So now we know that the Duchess of Sussex’s wedding generated £1billion in tourist revenue, far outweighing the cost of policing it.
We also know she felt ‘unprotected’ by the Royal Family while pregnant with baby Archie, and is unhappy that other family members are allowed to undertake ‘paid work’, naming her husband’s first cousins Princesses Beatrice and Eugenie and, bizarrely, Prince Michael of Kent, a marginal figure in the House of Windsor.
These are the most astounding, headline-grabbing assertions Meghan makes in new papers filed in her High Court privacy battle.
More details about Meghan Markle (left)’s relationship with the Royal Family in new papers filed in the Duchess of Sussex’s High Court privacy battle
The details are part of Meghan’s legal case against The Mail on Sunday, which she is suing for publishing extracts from a handwritten letter she sent to her father, Thomas Markle (left)
But leaving the breathtaking chutzpah to one side, the claims reveal an extraordinary degree of resentment towards the Royal Family and the institution that serves it — and which she signed up to when she married Prince Harry at Windsor Castle two years ago.
At times it seems the Duchess is blind to reality with a list of complaints that read like those of a sullen child who cannot understand why people call her names.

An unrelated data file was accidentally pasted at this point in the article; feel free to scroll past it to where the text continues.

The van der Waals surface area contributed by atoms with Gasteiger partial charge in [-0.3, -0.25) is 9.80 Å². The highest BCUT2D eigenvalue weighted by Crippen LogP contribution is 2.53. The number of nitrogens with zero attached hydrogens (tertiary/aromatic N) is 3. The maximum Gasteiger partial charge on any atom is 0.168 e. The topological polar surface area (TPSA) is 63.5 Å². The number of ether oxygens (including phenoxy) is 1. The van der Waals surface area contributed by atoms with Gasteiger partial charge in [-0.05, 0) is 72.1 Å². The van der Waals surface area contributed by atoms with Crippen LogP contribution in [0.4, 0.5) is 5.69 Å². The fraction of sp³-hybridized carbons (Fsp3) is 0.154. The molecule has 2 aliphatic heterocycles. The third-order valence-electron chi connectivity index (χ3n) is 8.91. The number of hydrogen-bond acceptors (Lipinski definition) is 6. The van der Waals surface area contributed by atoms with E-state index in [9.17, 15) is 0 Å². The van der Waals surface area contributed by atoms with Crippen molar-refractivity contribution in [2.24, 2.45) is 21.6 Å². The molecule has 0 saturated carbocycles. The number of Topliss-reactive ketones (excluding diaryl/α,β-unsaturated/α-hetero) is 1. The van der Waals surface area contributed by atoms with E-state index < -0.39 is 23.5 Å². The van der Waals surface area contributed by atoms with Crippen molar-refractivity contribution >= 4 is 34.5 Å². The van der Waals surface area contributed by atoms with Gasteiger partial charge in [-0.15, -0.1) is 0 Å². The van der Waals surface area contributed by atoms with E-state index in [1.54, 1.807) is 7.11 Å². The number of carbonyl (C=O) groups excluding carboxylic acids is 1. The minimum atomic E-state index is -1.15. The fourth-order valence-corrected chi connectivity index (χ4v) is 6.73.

Nothing illustrates this more than her boastful responses to the cost of her wedding claiming, bizarrely, that it was ‘not publicly funded but, rather, personally financed by HRH the Prince of Wales.’
The document maintains: ‘Any public costs incurred for the wedding were solely for security and crowd control.’
The minor matter of the security bill, estimated but never confirmed, at £30 million and paid for by taxpayers, was dwarfed, in her submission, by ‘the tourism revenue of over one billion pounds sterling . . . which went directly into the public purse.’
Not a shred of evidence is presented to back up this outlandish claim.
Eyebrows are being raised over claims that Meghan and Harry’s wedding, believed to cost £30million for the taxpayer, generated £1billion in tourist revenue
Moreover, however much Charles paid, it is plainly ridiculous to suggest that the prince picked up the bill for the wedding.